Polanski decided to make a movie about his past — not the past most know about the notoriously exiled director, but rather about his early childhood spent in a Krakow ghetto during World War II. Though technically ”The Pianist” is based on the 1946 memoir of pianist Wladyslaw Szpilman and his years spent hiding from the Nazis in Warsaw, screenwriter Harwood (”The Dresser”) says the 69-year-old ”Chinatown” director refined the script based on his own strikingly similar experience. ”[Polanski] would say, ‘I remember the way this looked,’ and we?d add it in,” recalls Harwood. ”He knew if something was accurate because he had experienced it.”
Shot on location in Warsaw and near Berlin, employing ”Schindler?s List” production designer Allan Starski and more than a thousand Polish and German extras, ”The Pianist” would hardly seem to lack for realism — except in Polanski?s choice to use a primarily English cast, with American actor Brody (”The Thin Red Line”) as Szpilman. ”It was big-budget by European standards,” says the 29-year-old, whom Polanski insisted learn to play Chopin, of the reported $18 million cost, ”so it was a big decision for [Polanski] to hire not only an American actor but one who?s not a star.”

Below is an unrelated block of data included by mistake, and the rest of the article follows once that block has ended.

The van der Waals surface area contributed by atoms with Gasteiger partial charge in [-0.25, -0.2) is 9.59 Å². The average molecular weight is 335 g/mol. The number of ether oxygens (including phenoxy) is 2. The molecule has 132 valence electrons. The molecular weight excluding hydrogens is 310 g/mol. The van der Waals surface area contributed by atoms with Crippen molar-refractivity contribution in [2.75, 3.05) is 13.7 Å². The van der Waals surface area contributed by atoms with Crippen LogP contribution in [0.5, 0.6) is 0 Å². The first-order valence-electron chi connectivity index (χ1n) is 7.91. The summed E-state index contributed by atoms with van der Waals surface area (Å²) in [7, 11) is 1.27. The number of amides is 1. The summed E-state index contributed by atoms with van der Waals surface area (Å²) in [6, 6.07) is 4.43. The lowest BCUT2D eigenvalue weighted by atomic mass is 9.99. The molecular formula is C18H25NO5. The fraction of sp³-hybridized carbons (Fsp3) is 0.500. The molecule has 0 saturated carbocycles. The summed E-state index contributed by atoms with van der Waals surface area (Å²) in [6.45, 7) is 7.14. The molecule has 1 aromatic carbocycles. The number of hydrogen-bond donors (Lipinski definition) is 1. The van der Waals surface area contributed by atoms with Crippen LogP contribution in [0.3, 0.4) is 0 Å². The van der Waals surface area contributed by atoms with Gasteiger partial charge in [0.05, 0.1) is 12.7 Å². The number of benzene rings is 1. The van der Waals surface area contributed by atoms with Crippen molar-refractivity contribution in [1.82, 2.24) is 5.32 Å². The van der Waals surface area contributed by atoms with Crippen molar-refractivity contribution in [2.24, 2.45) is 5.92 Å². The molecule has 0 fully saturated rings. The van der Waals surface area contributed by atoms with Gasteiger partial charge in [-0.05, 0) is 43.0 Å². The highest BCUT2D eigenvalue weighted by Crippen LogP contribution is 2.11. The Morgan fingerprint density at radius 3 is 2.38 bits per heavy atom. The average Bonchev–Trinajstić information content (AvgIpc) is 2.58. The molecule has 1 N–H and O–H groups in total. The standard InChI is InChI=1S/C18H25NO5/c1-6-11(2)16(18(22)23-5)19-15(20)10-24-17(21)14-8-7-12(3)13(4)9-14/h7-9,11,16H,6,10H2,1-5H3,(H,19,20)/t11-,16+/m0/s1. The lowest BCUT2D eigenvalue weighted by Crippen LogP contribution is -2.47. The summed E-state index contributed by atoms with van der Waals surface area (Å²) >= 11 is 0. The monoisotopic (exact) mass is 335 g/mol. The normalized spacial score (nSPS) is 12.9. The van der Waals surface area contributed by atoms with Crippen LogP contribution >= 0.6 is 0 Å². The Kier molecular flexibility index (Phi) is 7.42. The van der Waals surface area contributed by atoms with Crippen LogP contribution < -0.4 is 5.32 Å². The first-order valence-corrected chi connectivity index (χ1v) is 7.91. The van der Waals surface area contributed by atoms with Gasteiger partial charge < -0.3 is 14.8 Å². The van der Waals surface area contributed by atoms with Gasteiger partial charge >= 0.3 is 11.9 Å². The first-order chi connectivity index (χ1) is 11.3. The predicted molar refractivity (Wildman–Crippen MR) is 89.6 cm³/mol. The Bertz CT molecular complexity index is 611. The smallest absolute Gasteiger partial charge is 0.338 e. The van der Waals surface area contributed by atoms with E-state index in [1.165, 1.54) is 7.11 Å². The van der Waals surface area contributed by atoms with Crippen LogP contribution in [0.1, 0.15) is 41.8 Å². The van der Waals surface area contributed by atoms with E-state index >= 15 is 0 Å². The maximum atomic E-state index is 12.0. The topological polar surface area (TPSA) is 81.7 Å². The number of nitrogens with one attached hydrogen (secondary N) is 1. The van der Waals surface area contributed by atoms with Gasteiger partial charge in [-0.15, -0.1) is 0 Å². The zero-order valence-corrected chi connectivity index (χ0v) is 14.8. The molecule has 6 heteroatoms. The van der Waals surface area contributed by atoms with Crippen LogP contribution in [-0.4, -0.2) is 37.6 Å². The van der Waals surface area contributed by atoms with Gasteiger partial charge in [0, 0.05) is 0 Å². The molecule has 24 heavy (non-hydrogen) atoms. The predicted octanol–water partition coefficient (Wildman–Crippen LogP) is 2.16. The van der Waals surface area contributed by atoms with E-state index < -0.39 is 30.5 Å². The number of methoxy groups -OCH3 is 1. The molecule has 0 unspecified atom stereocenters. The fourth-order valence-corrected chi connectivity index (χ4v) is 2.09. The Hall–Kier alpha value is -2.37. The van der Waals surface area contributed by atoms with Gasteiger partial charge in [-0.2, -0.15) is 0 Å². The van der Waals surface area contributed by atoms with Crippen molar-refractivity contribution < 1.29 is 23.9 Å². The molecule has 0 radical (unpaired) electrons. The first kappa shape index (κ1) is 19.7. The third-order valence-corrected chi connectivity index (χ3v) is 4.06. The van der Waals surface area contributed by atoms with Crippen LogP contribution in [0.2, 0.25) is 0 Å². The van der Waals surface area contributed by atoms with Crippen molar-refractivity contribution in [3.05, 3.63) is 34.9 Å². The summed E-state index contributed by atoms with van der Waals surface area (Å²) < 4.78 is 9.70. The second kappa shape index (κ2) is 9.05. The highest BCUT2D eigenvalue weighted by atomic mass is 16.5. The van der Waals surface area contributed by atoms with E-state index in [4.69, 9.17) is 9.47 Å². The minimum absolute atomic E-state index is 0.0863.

THE LOWDOWN After 1999?s schlocker ”The Ninth Gate,” Polanski looks to have struck the right artistic chord: ”The Pianist” edged out stiff competition at the Cannes festival, winning the Palme d?Or for best picture.